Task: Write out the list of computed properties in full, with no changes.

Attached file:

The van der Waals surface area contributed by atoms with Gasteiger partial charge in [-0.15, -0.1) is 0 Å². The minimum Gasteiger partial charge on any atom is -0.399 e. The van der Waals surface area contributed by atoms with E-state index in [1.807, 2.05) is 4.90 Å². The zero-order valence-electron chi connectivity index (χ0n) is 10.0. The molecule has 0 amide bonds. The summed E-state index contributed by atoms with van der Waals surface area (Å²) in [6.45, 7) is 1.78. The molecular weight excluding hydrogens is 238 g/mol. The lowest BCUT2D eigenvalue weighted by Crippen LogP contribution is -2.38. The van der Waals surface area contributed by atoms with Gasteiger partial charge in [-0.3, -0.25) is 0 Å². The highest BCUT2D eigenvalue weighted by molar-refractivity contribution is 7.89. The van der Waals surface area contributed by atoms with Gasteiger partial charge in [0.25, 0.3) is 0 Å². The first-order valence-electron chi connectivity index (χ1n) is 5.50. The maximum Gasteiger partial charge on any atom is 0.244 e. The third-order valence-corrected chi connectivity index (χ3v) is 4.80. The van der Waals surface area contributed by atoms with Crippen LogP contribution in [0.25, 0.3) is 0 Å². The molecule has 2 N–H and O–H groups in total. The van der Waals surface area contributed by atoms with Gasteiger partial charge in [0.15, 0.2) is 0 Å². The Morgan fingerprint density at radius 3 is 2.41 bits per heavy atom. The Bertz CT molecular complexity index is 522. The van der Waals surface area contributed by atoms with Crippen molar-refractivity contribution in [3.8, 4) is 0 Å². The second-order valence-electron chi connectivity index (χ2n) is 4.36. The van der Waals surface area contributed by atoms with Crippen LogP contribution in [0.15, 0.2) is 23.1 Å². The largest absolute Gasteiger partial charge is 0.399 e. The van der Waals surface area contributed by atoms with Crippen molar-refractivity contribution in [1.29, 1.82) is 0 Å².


The van der Waals surface area contributed by atoms with Gasteiger partial charge in [-0.15, -0.1) is 0 Å². The minimum Gasteiger partial charge on any atom is -0.399 e. The van der Waals surface area contributed by atoms with E-state index in [1.807, 2.05) is 4.90 Å². The zero-order valence-electron chi connectivity index (χ0n) is 10.0. The molecule has 0 amide bonds. The summed E-state index contributed by atoms with van der Waals surface area (Å²) in [6.45, 7) is 1.78. The molecular weight excluding hydrogens is 238 g/mol. The lowest BCUT2D eigenvalue weighted by Crippen LogP contribution is -2.38. The van der Waals surface area contributed by atoms with Gasteiger partial charge in [-0.3, -0.25) is 0 Å². The highest BCUT2D eigenvalue weighted by molar-refractivity contribution is 7.89. The van der Waals surface area contributed by atoms with Gasteiger partial charge in [0.25, 0.3) is 0 Å². The first-order valence-electron chi connectivity index (χ1n) is 5.50. The maximum Gasteiger partial charge on any atom is 0.244 e. The third-order valence-corrected chi connectivity index (χ3v) is 4.80. The van der Waals surface area contributed by atoms with Crippen LogP contribution in [0.25, 0.3) is 0 Å². The molecule has 2 N–H and O–H groups in total. The van der Waals surface area contributed by atoms with Gasteiger partial charge in [0.15, 0.2) is 0 Å². The Morgan fingerprint density at radius 3 is 2.41 bits per heavy atom. The Bertz CT molecular complexity index is 522. The van der Waals surface area contributed by atoms with Crippen molar-refractivity contribution in [3.8, 4) is 0 Å². The second-order valence-electron chi connectivity index (χ2n) is 4.36. The van der Waals surface area contributed by atoms with Crippen LogP contribution in [0.15, 0.2) is 23.1 Å². The largest absolute Gasteiger partial charge is 0.399 e. The van der Waals surface area contributed by atoms with Crippen molar-refractivity contribution in [1.29, 1.82) is 0 Å².